I kind of agree with this, except I'm not sure it's our culture that's "wrong" so much as the effect of new (unresolved) challenges emerging in some of the elements that feed and shape it, especially education. It's worth noting that contrary to the assertions of many people with agenda's to impose, we live in an age of record prosperity, health and mobility. And despite there still being wars, skirmishes and the odd psychopathic ideology, we are also (on average) less likely to die a violent death than at any time in Human history. The odd blip like Trump should be expected; the trick will be teaching future generations mastery of critical and skeptical thinking, i.e. equipping them with the most reliable tools we know of in order to expose the hucksters and con-men before they screw things up for everyone.

Tuesday, October 18, 2016

It's good to talk

Interesting story in the computer press today about a software advance at Microsoft. A team from the Artificial Intelligence and Research department announced that the latest iteration of their speech recognition software had achieved an error rate of 5.9%, i.e. in a segment of normal human speech (i.e. conversation) it interpreted 94% of the words correctly, this is pretty similar (if not superior) to the rates you would expect a professional transcriber to achieve. This achievement, along with some other advances in NLP (natural language processing) and machine learning, opens the door to potentially having a proper spoken dialogue with computers rather than having to "type" stuff all the time. Removing the barrier of the keyboard and operating systems of modern computers opens them up to communities and uses that have proved difficult to satisfy, for example handicapped and elderly people. The race is now properly "on" to achieve fully integrated, voice controlled systems that do real and useful things in the real world.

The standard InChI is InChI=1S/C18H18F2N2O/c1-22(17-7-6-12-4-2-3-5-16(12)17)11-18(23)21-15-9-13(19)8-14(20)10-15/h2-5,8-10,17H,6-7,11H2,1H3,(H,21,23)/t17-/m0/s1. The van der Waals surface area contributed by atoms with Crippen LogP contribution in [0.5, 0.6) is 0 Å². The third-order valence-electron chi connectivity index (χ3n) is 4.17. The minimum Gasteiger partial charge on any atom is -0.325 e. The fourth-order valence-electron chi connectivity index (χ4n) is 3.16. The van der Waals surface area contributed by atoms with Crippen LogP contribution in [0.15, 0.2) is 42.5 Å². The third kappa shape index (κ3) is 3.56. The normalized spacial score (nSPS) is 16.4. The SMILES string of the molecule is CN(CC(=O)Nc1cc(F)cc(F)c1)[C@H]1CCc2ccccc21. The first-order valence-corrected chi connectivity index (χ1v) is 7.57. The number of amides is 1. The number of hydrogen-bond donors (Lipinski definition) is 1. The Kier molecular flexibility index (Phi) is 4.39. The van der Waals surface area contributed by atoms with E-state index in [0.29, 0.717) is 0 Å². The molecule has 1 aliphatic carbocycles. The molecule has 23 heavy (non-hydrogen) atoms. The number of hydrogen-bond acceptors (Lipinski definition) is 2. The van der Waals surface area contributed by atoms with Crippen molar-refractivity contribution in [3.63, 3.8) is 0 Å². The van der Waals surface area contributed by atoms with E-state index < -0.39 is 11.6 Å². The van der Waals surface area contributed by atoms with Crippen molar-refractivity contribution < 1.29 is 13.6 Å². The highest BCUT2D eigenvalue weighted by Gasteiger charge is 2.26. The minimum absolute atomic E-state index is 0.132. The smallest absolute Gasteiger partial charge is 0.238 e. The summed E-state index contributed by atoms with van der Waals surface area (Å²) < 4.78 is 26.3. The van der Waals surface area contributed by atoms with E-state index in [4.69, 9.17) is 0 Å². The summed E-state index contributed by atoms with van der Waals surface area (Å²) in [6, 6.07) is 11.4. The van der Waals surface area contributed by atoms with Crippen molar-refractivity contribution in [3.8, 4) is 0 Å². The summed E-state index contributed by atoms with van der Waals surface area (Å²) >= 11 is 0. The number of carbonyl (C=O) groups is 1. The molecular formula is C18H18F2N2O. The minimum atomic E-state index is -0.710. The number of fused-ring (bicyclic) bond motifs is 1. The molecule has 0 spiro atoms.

I recently got my hands on the new Amazon Echo device which admittedly has a limited set of topics currently, but has speech recognition and natural language processing capabilities that are excellent for the price point IMO; and it gets better as it learns the nuances of accents and FAQ's etc. You can simply ask it things like "how do you spell xxx" or "what's x divided by y" and you instantly get the right answer (a boon for my kids doing English and Maths homework!) I'm also finding it useful to capture shopping list and "to-do" items whilst juggling pots and pans around the kitchen (as the thought strikes!); I also rate highly it's music playing abilities, combined with a service like Spotify pretty much any track from any era and any artist is available just by asking for it. My next experiment is to link it up to some home automation devices, see if I can control some of the more frequently used devices and lights around the house. It's a brave new world, if I were 18 years old again and wondering what field to get into at this point in history, I think AI would be it.